push around. Another solder-like property.
The finished weld is a smooth, shiny finish. Once it cools,
you can literally grab the two pieces and wrench them
back and forth, but the weld will remain intact while the
The first weld on this foot is complete. It is slightly out of
square, but the weld is strong enough to accept a bit of
force to bring it back in.
The finished outer foot shell (minus the lower sections and
the curved panel).
It is very hard to weld together materials of different
thickness’, so the inner curved section will actually be a
piece of .020” aluminum that is JB Welded in place while
it’s held on by braces.
1. Aluminum is a very efficient heat-transference material.
That is why it is used as heat-sinks for CPU processors.
Thicker aluminum is more difficult to thoroughly heat,
because it is dissipating almost as fast as you are
If you’re trying to weld two pieces of aluminum in a
configuration where one piece is laying flat on the table
and one is held upright, be aware: The standing piece
of metal will heat faster than the piece laying flat. It has
nowhere to send the energy it’s receiving. The other piece,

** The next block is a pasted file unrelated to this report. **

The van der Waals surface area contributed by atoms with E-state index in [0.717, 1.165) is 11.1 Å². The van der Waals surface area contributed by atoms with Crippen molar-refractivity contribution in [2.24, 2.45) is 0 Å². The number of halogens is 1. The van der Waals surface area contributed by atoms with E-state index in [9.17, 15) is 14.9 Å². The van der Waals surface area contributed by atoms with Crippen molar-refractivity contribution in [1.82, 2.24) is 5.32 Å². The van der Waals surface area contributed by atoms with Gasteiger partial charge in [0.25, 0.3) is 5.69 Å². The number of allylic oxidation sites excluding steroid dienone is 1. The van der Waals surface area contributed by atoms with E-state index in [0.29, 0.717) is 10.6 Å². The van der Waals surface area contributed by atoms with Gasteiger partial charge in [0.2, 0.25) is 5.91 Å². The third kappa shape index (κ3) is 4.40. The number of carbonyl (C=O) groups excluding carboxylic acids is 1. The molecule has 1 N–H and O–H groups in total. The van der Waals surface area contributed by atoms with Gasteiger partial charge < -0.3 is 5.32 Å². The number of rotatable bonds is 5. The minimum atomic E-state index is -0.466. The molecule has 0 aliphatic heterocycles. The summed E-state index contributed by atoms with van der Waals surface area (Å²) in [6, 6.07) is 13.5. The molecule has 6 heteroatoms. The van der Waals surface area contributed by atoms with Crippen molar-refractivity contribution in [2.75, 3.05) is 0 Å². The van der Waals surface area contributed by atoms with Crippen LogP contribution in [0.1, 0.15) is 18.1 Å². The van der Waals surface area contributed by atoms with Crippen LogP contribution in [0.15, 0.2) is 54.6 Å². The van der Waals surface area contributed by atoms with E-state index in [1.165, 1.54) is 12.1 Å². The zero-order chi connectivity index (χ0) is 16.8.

however, will be sending as much heat as it can to the
closest thing touching it- the table. I set three tables on
fire while learning this, but they were small fires, and I had
marshmallows on hand.
Here is the middle foot. The joint ends are filed down so
that they evenly match the front of the foot shell.
And finally, I’ve got three welded foot shells. The edges
still need to be filed down and the panels cut out, but here
they are. Now for the curved inside section of the outer
feet. This took a bit of trial and error, but I finally found the
2. Usually, one piece will reach the target temp before the
other one. It is tempting to start welding at that point, but
WAIT for BOTH the pieces to reach 738°F, or the Alumaloy
will not bond with the cooler piece, resulting in a weak
weld that will break off the first time it’s stressed.
3. It took me about a week and three wasted rods to
really get the hang of Alumaloy. Remember, I have never
welded before this! It was very encouraging to see such
fine results so quickly.
Using a super-thin piece of .020” aluminum, I secured
it to a piece of cardboard tube that was about the right
diameter. I slowly hand-rolled the piece until enough of
the sheet was curved to fit. I just used a squared-off piece
of aluminum. It’ll have to be trimmed, but it gives me one
less thing to worry about when I’m trying to fit these things
The new curved section is placed inside the foot shell for
fitting, adjusted, then tightly secured with electrical tape.
I like using vinyl electrical tape because it’s stretchy and
strong, but won’t distort the piece I’m holding down.
Tipped on its side, the new joint is given a generous
amount of JB Weld and left to sit overnight.
Since it was curved by hand, I needed to straighten the
flat bottom portion after I ‘Welded the sides. It’s held in
place and JB Welded too.
Once they’re cured, the excess aluminum is cut away with
The underside of the completed foot shell.
Now, the edges are filed down smooth with the thicker